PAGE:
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Turret press

Went with Redding a few years back- Reason, I wanted more than the current offering at that time, and RCBS did not make one. I reload for ALL but of course rimfire, there fore have several turrets. two hold resizing dies. several hold two calibers each, have a couple of extras, and good thing, cause I will have one set up for the new 500 mag alone. I keep them in a tupperware container, each turret has it's own, and there is some fomrubber in the bottom. Thus they are sealed, keeping out dust, and all manner of critters that may come along. By the way, this was after trying a lee for a year that for me just didn't hold up. Also, after scratching 3 sets of carbide dies in aweek, I went to depriming ALL brass before cleaning etc. Works for me. :)
Good Luck :)
 

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I have a Lee 4-Hole Turret press that I think works great. I probably could have gone with the 3-Hole press instead.

I deprime all my brass first then put them in a tray. When I watch TV, I prime the brass with the Lee primer. After all is primed and I have some time, I go downstairs and finish off the reloading using only 3 stations on the turret (charge, seat and crimp).

I only load .45LC and .38Spl. and have the dies for each on a separate turret.

Whenever I have contacted Lee's support they have always given me a prompt response and even replaced for free a part that I had broken.

I have no expierience with other manufacturers, but I'm sure all the different turret presses accomplish the same end product. Lee, in my opinion, just does it for less.
 

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to all

BUY A DILLON 550B AN STOP MESSING AROUND WILL DO ALL A T. PRESS WILL CHEAPER FASTER AN BETTER. AN THATS NO BULL!!!!!!!!!!!!!!!!!!!!!!!!!!!!!!!!!!!!!!!!!!!!!!!!!!!!!!!!!!!!!!!!!!!!!!!!!!
 

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I've got to agree with Chris. You can use the 550 as "turret" if you want. It advances only when you flip the star that rotates the shellholder, complete control. If you want to load one shell at a time, no problem. If you want to load 4-600rounds and hour, no problem. The only real problem comes into light if you want to load anything LARGER than the .470 Nitro or .460 Weatherby because this press won't do it. What's better, is that you can use it as a "turret" press and switch your dies out, without adjustment, with the purchase of a toolhead that simply slides in and out. If you can shoot well enough to tell the difference between ammo loaded on this press and any other press, I'd like to see it. I load my .223 varmint ammo on a 550B, progressivley, and there is NO difference in accuracy between the ammo loaded on my single stage press with individually measured charges.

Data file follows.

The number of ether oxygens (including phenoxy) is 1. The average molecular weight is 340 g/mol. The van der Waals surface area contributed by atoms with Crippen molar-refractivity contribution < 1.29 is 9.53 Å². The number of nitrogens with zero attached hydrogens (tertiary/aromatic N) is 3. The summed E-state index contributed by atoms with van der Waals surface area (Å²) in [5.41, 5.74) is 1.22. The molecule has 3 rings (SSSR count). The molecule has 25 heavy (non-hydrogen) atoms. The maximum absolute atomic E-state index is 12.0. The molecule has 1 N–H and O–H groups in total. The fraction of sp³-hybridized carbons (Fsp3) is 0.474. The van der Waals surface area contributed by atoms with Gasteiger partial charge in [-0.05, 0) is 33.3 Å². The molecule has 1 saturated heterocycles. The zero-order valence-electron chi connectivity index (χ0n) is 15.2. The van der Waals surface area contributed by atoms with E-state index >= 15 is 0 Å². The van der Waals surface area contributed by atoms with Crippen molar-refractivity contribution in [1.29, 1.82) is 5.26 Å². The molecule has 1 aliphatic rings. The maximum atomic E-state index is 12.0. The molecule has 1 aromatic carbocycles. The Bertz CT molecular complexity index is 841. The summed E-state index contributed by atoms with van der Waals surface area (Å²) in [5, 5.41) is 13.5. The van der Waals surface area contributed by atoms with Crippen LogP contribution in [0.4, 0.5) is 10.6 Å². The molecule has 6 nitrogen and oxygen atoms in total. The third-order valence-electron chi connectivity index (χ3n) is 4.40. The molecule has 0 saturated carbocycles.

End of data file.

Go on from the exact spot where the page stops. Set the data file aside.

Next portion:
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I use a Redding T-7 Turrent press. I load 30.06, .45 acp, 9mm, and .44 mag. I paid 160.00 and got it at D&R sports. They are a stocking dealer. I am very happy with this press. I pretty much use it as a single stage. Some day soon I will purchase a progressive, but until then, I'm very happy with this press. **** it takes two hands to lift it out of the box, very heavy (25 lbs)
 

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Here`s for Dillon

I have spent a lot of money on shooting related things only to later wish I had bought something else, but I must say my 550b is a perfect machine, there is not one thing I can be even slightly critical about it, and on top of that if I tear it up which I have done they won`t even let me pay for the repair parts. I would never have believed someone`s word about it but if you ask anyone who has one and really uses it, I feel they would say the same as me, I do have a single stage press for some things but money spent on a 550b is wisely spent, in my humble opinion. David Texarkana Tex. :)
 

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Go with the new Redding T7 turret press. It's the best currently available. Yeah it cost more but you get what you pay for. Don't waste your $$ on a Lee turret. next in order of quality would be the RCBS & Lyman turrets. A recent issue of Handloader Magazine had an article on turret presses. Note the Lee wasn't even mentioned.